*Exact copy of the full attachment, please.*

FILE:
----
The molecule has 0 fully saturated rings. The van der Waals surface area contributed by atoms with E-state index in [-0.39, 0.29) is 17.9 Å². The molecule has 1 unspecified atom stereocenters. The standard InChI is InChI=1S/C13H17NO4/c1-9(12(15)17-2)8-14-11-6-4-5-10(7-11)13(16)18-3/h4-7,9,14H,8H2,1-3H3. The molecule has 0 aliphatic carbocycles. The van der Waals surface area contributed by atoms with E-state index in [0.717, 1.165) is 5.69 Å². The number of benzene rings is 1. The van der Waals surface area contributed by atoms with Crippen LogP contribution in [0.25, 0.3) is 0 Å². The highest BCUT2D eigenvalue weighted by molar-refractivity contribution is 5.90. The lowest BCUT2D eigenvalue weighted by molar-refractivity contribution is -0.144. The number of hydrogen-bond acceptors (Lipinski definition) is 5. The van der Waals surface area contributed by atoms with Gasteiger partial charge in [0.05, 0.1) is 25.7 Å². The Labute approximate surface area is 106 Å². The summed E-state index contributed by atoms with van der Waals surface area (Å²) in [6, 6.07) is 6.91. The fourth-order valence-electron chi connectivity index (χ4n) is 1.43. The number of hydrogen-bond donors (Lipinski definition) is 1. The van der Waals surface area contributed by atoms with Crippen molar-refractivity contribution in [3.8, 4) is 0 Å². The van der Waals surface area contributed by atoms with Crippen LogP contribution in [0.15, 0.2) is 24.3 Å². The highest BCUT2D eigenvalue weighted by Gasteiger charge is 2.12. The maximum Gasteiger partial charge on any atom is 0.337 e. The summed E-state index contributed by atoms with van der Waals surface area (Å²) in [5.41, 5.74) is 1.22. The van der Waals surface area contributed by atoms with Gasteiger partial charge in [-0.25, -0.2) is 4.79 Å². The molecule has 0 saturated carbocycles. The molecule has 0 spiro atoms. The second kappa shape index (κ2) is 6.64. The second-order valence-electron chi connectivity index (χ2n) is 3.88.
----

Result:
The molecule has 0 fully saturated rings. The van der Waals surface area contributed by atoms with E-state index in [-0.39, 0.29) is 17.9 Å². The molecule has 1 unspecified atom stereocenters. The standard InChI is InChI=1S/C13H17NO4/c1-9(12(15)17-2)8-14-11-6-4-5-10(7-11)13(16)18-3/h4-7,9,14H,8H2,1-3H3. The molecule has 0 aliphatic carbocycles. The van der Waals surface area contributed by atoms with E-state index in [0.717, 1.165) is 5.69 Å². The number of benzene rings is 1. The van der Waals surface area contributed by atoms with Crippen LogP contribution in [0.25, 0.3) is 0 Å². The highest BCUT2D eigenvalue weighted by molar-refractivity contribution is 5.90. The lowest BCUT2D eigenvalue weighted by molar-refractivity contribution is -0.144. The number of hydrogen-bond acceptors (Lipinski definition) is 5. The van der Waals surface area contributed by atoms with Gasteiger partial charge in [0.05, 0.1) is 25.7 Å². The Labute approximate surface area is 106 Å². The summed E-state index contributed by atoms with van der Waals surface area (Å²) in [6, 6.07) is 6.91. The fourth-order valence-electron chi connectivity index (χ4n) is 1.43. The number of hydrogen-bond donors (Lipinski definition) is 1. The van der Waals surface area contributed by atoms with Crippen molar-refractivity contribution in [3.8, 4) is 0 Å². The van der Waals surface area contributed by atoms with Crippen LogP contribution in [0.15, 0.2) is 24.3 Å². The highest BCUT2D eigenvalue weighted by Gasteiger charge is 2.12. The maximum Gasteiger partial charge on any atom is 0.337 e. The summed E-state index contributed by atoms with van der Waals surface area (Å²) in [5.41, 5.74) is 1.22. The van der Waals surface area contributed by atoms with Gasteiger partial charge in [-0.25, -0.2) is 4.79 Å². The molecule has 0 saturated carbocycles. The molecule has 0 spiro atoms. The second kappa shape index (κ2) is 6.64. The second-order valence-electron chi connectivity index (χ2n) is 3.88.